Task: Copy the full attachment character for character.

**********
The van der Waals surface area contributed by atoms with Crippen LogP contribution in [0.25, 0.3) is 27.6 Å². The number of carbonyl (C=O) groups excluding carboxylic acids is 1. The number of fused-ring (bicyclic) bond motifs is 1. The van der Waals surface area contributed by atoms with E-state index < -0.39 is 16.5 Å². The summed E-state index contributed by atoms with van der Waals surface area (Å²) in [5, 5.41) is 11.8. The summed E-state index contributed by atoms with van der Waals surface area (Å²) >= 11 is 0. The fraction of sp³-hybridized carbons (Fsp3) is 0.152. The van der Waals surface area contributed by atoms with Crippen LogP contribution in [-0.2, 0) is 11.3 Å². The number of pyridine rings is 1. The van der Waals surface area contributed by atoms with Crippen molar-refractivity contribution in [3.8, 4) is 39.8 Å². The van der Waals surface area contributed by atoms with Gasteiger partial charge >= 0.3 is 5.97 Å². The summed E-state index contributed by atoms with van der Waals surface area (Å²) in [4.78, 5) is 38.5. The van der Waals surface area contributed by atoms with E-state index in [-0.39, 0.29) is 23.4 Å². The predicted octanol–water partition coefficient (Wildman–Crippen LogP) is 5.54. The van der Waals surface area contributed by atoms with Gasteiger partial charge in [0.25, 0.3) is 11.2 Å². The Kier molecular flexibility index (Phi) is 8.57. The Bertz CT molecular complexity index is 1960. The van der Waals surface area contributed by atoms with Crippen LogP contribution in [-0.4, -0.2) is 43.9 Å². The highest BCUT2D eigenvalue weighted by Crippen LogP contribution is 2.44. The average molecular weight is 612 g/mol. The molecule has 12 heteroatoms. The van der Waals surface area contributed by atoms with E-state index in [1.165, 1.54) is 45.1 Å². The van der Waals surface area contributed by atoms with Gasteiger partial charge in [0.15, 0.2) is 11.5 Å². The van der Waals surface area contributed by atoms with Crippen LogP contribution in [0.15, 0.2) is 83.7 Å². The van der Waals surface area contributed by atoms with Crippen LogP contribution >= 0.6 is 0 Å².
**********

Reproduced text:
The van der Waals surface area contributed by atoms with Crippen LogP contribution in [0.25, 0.3) is 27.6 Å². The number of carbonyl (C=O) groups excluding carboxylic acids is 1. The number of fused-ring (bicyclic) bond motifs is 1. The van der Waals surface area contributed by atoms with E-state index < -0.39 is 16.5 Å². The summed E-state index contributed by atoms with van der Waals surface area (Å²) in [5, 5.41) is 11.8. The summed E-state index contributed by atoms with van der Waals surface area (Å²) >= 11 is 0. The fraction of sp³-hybridized carbons (Fsp3) is 0.152. The van der Waals surface area contributed by atoms with Crippen LogP contribution in [-0.2, 0) is 11.3 Å². The number of pyridine rings is 1. The van der Waals surface area contributed by atoms with Crippen molar-refractivity contribution in [3.8, 4) is 39.8 Å². The van der Waals surface area contributed by atoms with Gasteiger partial charge >= 0.3 is 5.97 Å². The summed E-state index contributed by atoms with van der Waals surface area (Å²) in [4.78, 5) is 38.5. The van der Waals surface area contributed by atoms with E-state index in [-0.39, 0.29) is 23.4 Å². The predicted octanol–water partition coefficient (Wildman–Crippen LogP) is 5.54. The van der Waals surface area contributed by atoms with Gasteiger partial charge in [0.25, 0.3) is 11.2 Å². The Kier molecular flexibility index (Phi) is 8.57. The Bertz CT molecular complexity index is 1960. The van der Waals surface area contributed by atoms with Crippen LogP contribution in [-0.4, -0.2) is 43.9 Å². The highest BCUT2D eigenvalue weighted by Crippen LogP contribution is 2.44. The average molecular weight is 612 g/mol. The molecule has 12 heteroatoms. The van der Waals surface area contributed by atoms with E-state index in [1.165, 1.54) is 45.1 Å². The van der Waals surface area contributed by atoms with Gasteiger partial charge in [0.15, 0.2) is 11.5 Å². The van der Waals surface area contributed by atoms with Crippen LogP contribution in [0.15, 0.2) is 83.7 Å². The van der Waals surface area contributed by atoms with Crippen LogP contribution >= 0.6 is 0 Å².